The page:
On this day, the birthday of the Church, the disciples became apostles. They shifted from learners to teachers, from fear to bravery, from doubt to conviction. In short, they grew up. By their work the world changed for ever. The world to which Peter spoke, like ours, was a little short of hope. The words that Peter spoke gave his hearers the hope they needed, that, quite simply, God had not gone away, but was right there among them.
As inheritors of the same Holy Spirit, how are we to become agents of God’s hope? What can we do to show our communities that God has not gone away, but is right in our midst, chaos and all? The good people of Jerusalem just needed to know that they were loved and held. The good people of Taunton deserve no less. Robin Lodge
HYMN OF THE WEEK
Come, Holy Ghost, our souls inspire
The words of this wonderful hymn are attributed to Rhabanus Maurus (c. 776-c.856) Veni Creator Spiritus). Following his ministry as Abbot of Fulda in Germany he later became Archbishop of Mainz. It was paraphrased in English by Bishop John Cosin (1594-1672) who as Bishop of Durham.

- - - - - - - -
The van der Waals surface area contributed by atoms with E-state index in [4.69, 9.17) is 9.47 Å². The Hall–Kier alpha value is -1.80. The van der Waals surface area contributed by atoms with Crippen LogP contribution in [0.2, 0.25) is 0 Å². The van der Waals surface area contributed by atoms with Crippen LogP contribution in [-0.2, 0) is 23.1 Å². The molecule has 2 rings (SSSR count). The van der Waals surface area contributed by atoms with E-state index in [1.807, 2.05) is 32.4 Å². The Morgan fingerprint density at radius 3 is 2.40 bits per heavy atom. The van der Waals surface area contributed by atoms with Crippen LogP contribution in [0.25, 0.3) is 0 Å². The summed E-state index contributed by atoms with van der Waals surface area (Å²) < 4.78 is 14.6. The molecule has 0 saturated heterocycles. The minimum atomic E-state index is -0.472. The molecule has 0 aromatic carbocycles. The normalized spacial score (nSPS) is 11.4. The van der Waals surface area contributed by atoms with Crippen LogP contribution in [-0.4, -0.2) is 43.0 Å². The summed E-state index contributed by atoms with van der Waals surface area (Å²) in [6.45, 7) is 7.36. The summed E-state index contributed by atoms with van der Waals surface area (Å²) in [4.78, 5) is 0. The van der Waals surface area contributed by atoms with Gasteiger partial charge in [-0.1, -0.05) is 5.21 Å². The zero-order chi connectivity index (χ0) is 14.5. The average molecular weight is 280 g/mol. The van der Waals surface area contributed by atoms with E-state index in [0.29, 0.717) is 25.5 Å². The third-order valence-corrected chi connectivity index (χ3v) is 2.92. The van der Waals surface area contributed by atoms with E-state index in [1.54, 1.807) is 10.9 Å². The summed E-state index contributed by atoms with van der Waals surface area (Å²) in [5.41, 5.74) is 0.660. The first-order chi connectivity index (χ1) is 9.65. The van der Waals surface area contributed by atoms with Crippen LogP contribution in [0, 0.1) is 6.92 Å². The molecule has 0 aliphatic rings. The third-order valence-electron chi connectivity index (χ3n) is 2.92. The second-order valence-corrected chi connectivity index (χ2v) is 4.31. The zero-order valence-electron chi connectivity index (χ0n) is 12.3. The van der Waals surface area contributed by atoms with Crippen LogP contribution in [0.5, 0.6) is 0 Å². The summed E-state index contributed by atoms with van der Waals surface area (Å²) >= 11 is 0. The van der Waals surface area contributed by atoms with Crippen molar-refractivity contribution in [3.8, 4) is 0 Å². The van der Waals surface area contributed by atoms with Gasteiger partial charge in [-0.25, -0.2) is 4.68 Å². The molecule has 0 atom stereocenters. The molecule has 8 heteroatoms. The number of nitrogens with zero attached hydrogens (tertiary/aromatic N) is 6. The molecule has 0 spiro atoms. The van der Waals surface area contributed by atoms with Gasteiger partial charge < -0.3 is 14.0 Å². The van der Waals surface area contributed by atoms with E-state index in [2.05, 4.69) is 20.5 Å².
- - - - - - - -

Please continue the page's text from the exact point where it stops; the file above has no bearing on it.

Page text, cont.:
The version printed below is widely sung in the Anglican Church on the feast of Pentecost as well as Ordinations and other celebrations of the Holy Spirit.
Come, Holy Ghost, our souls inspire,
and lighten with celestial fire.
Thou the anointing Spirit art,
who dost thy sevenfold gifts impart.
Thy blessed unction from above
is comfort, life, and fire of love.
Enable with perpetual light
the dullness of our blinded sight.
Anoint and cheer our soiled face
with the abundance of thy grace.
Keep far from foes, give peace at home:
where thou art guide, no ill can come.
Teach us to know the Father, Son,
and thee, of both, to be but One,
that through the ages all along,
this may be our endless song:
Praise to thy eternal merit,
Father, Son, and Holy Spirit. Amen
There is a version on YouTube which begins with a bell ringing then a group of monks singing the hymn in English to traditional Gregorian chant -